No doubt, it's hot. But it is good for us to get out of the air conditioning now and then and see what's going on in the wild world of Florida. Either on a glass bottom boat ride or paddling in a kayak, staring into the crystal clear blue depths of Silver Springs is refreshing indeed. Birds, fish, otters, alligators and other abundant wildlife are busy preparing for winter. Swallow-tailed...
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In the 1820s, the springs became a tourist attraction for adventurous visitors who poled their way along the narrow stream through overhanging cypress and Spanish moss. With the invention of the paddlewheel, Silver River and Springs became a distribution center for Central Florida. Plantations growing vegetables, tobacco and oranges sprang up along the banks as nearby Ocala grew. In the late 1870s, Phillip Morrell fixed a piece of glass in the bottom of a rowboat and a new enterprise began. Silver River's glass bottom boat tours have been world famous for more than 100 years.
The Silver River Museum and Environmental Center and Silver Springs State Park both opened to the public in 1987. For several years, however, the Silver River Museum and Education Center was the only developed area at the park. The continued relationship with the park and the Marion County School Board has given many local school children the opportunity to participate in environmental education programs at the Center.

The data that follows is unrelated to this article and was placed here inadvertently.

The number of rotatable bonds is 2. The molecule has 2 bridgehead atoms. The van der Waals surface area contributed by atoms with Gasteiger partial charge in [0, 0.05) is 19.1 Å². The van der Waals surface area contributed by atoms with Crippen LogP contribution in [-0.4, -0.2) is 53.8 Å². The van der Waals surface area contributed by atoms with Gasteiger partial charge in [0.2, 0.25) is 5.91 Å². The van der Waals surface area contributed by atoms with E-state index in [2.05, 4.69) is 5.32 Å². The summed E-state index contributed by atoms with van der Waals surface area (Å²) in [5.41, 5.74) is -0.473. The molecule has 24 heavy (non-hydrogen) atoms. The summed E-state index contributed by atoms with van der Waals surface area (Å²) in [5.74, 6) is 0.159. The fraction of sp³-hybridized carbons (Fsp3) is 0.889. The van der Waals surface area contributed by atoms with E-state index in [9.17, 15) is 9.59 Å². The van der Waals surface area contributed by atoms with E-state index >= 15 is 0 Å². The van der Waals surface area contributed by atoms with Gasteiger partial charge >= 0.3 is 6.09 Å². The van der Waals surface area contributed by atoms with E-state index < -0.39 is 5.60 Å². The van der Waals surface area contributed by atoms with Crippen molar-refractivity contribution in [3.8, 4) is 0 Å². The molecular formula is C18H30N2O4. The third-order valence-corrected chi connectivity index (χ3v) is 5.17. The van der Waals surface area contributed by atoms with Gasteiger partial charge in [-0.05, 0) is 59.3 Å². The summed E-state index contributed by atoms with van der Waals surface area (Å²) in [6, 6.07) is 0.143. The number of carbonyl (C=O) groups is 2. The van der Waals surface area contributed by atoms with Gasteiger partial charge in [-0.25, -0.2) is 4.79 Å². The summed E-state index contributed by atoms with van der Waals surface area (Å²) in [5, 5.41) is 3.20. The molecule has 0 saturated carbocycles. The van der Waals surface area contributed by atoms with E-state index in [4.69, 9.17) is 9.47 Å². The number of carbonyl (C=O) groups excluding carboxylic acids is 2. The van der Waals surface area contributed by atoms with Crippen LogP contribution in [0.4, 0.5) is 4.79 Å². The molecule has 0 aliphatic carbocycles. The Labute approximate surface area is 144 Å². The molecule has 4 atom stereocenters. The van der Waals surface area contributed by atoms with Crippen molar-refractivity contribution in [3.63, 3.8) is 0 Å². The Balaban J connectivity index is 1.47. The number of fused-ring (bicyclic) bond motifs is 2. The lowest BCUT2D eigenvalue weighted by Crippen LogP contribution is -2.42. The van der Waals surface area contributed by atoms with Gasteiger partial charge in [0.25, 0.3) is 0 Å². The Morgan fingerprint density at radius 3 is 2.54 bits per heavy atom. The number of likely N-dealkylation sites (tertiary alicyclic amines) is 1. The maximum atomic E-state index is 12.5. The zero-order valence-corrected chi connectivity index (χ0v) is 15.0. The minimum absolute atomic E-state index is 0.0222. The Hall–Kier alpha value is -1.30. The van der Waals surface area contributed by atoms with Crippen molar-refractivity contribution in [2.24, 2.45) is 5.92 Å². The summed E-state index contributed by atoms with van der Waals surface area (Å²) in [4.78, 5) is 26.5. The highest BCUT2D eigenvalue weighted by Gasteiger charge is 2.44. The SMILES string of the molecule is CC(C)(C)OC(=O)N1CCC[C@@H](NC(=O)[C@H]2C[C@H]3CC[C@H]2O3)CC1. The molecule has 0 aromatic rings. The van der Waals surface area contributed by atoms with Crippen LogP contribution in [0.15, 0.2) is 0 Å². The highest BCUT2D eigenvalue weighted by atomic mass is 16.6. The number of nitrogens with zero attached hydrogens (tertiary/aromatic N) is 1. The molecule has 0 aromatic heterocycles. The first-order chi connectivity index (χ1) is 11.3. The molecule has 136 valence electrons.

The entrance station, completed in 2000, was one of the first park buildings constructed at Silver Springs. Since that time, a campground, cabins, picnic area with playground and a canoe and kayak launch have been added, providing additional recreational opportunities for park visitors.
On October 1, 2013, the Florida Park Service acquired management of the headsprings area. At that time, the name of the entire park was changed to Silver Springs State Park from Silver River State Park, adding 231 acres and multiple new recreational opportunities including the iconic glass bottom boats.